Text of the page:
When First Citizens announced on Thursday, via legal notice, that the Purchase and Sale Agreement between First Citizens Limited and the Bank of Nova Scotia for the sale of Scotiabank’s retail operations in Guyana expired and the agreement was terminated, there was a slight case of deja-vu.
It marked the second time in three years that a planned deal from Scotiabank Guyana and a Trinidad and Tobago bank had fallen through.
In 2019, Republic Bank had attempted to do the same thing, purchase Scotiabank Guyana.
However the reason for that sale being blocked was made clear, as the Bank of Guyana denied the transaction based on a concern that Republic Bank would obtain a near monopoly position in the Guyanese banking sector.
“What has happened is Republic bank had made an attempt to buy Scotia Bank Guyana and like any regulator, in any jurisdiction anywhere in the world, if a bank is then going to, if the acquisition of a bank is going to create a monopoly or something that can be detrimental to the depository institutions, then you will have a problem,” said Timothy Tucker, president of the Georgetown Chamber of Commerce & Industry, “If the Republic bank, Scotia Bank merger was done, it would have over 50% of the depository.... So that is why that deal was rejected.”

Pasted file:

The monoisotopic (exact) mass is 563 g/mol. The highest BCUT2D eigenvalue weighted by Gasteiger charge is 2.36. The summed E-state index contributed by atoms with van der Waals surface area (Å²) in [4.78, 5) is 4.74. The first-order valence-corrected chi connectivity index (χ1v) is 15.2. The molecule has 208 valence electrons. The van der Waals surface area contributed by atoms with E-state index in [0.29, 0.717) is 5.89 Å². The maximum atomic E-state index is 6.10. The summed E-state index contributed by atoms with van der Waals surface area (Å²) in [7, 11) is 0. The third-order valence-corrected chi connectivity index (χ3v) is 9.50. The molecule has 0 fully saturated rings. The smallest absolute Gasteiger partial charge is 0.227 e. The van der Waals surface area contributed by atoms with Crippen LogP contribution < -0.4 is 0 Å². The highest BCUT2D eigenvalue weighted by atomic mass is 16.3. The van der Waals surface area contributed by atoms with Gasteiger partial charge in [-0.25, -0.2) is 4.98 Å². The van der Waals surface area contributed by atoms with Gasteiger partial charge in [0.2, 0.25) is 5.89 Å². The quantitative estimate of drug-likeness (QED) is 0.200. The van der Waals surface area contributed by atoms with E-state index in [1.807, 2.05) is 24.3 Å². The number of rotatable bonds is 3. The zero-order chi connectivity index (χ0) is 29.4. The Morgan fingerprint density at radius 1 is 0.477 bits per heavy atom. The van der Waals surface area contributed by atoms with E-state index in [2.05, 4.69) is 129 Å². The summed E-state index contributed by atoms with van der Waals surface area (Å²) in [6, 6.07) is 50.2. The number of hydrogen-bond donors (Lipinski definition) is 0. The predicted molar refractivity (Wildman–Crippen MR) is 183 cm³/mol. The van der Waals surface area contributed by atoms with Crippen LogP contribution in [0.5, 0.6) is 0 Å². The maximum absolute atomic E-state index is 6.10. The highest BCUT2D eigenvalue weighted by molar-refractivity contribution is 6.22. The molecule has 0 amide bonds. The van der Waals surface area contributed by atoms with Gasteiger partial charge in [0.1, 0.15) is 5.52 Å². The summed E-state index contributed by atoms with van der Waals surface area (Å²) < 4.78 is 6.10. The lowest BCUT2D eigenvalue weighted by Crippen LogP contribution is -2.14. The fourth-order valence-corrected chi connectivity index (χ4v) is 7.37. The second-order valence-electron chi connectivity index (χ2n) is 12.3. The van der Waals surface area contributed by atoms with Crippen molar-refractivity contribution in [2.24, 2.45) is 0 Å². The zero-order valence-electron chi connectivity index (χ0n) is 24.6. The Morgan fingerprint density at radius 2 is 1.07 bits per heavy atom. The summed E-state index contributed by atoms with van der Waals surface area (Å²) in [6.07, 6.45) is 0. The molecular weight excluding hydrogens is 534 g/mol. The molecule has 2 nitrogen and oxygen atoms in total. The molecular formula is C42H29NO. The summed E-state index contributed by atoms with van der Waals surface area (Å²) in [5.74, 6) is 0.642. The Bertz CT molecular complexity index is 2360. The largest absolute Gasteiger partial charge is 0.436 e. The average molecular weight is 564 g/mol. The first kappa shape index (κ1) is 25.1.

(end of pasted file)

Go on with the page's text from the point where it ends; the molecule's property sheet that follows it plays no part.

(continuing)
The First Citizens, Scotia Guyana deal however received backlash from regulators from the time it had been announced by the Canadian bank in March 2021.
Both Guyana’s Minister of Finance Dr Ashni Singh and the Bank of Guyana criticised the announcement of the sale by Scotiabank last year.
Minister Singh said back then that Scotiabank’s announcement was “premature and inappropriate” while the Bank of Guyana said FCB “entered the said agreement without informing the BOG.”
The official reason for the lapse of the deal has not been made public, and attempts to contact Dr Singh were unsuccessful as he was said to be out of office to attend an outreach in another region of the country.
However Tucker explained the private sector was both surprised and concerned about the deal when it was announced last year.